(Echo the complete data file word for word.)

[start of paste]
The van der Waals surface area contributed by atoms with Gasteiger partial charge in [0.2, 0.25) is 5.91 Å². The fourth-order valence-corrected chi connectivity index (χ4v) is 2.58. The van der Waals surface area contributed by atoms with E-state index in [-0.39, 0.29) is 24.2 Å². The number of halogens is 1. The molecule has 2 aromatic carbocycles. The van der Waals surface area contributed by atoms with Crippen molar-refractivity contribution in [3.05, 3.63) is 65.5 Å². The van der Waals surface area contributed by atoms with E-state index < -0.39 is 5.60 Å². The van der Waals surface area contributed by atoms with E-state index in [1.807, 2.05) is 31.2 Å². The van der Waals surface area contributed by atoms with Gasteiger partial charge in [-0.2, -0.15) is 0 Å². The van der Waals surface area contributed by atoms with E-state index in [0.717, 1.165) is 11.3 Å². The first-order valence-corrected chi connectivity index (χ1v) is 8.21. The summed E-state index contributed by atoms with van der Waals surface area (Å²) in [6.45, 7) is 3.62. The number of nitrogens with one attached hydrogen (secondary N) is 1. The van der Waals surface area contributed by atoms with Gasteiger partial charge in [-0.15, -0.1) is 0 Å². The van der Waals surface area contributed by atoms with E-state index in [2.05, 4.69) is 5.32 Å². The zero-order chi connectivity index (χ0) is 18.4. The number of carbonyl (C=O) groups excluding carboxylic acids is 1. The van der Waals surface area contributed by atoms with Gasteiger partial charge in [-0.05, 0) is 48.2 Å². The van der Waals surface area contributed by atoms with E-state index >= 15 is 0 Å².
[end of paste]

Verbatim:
The van der Waals surface area contributed by atoms with Gasteiger partial charge in [0.2, 0.25) is 5.91 Å². The fourth-order valence-corrected chi connectivity index (χ4v) is 2.58. The van der Waals surface area contributed by atoms with E-state index in [-0.39, 0.29) is 24.2 Å². The number of halogens is 1. The molecule has 2 aromatic carbocycles. The van der Waals surface area contributed by atoms with Crippen molar-refractivity contribution in [3.05, 3.63) is 65.5 Å². The van der Waals surface area contributed by atoms with E-state index < -0.39 is 5.60 Å². The van der Waals surface area contributed by atoms with E-state index in [1.807, 2.05) is 31.2 Å². The van der Waals surface area contributed by atoms with Gasteiger partial charge in [-0.2, -0.15) is 0 Å². The van der Waals surface area contributed by atoms with E-state index in [0.717, 1.165) is 11.3 Å². The first-order valence-corrected chi connectivity index (χ1v) is 8.21. The summed E-state index contributed by atoms with van der Waals surface area (Å²) in [6.45, 7) is 3.62. The number of nitrogens with one attached hydrogen (secondary N) is 1. The van der Waals surface area contributed by atoms with Gasteiger partial charge in [-0.15, -0.1) is 0 Å². The van der Waals surface area contributed by atoms with E-state index in [2.05, 4.69) is 5.32 Å². The zero-order chi connectivity index (χ0) is 18.4. The number of carbonyl (C=O) groups excluding carboxylic acids is 1. The van der Waals surface area contributed by atoms with Gasteiger partial charge in [-0.05, 0) is 48.2 Å². The van der Waals surface area contributed by atoms with E-state index >= 15 is 0 Å².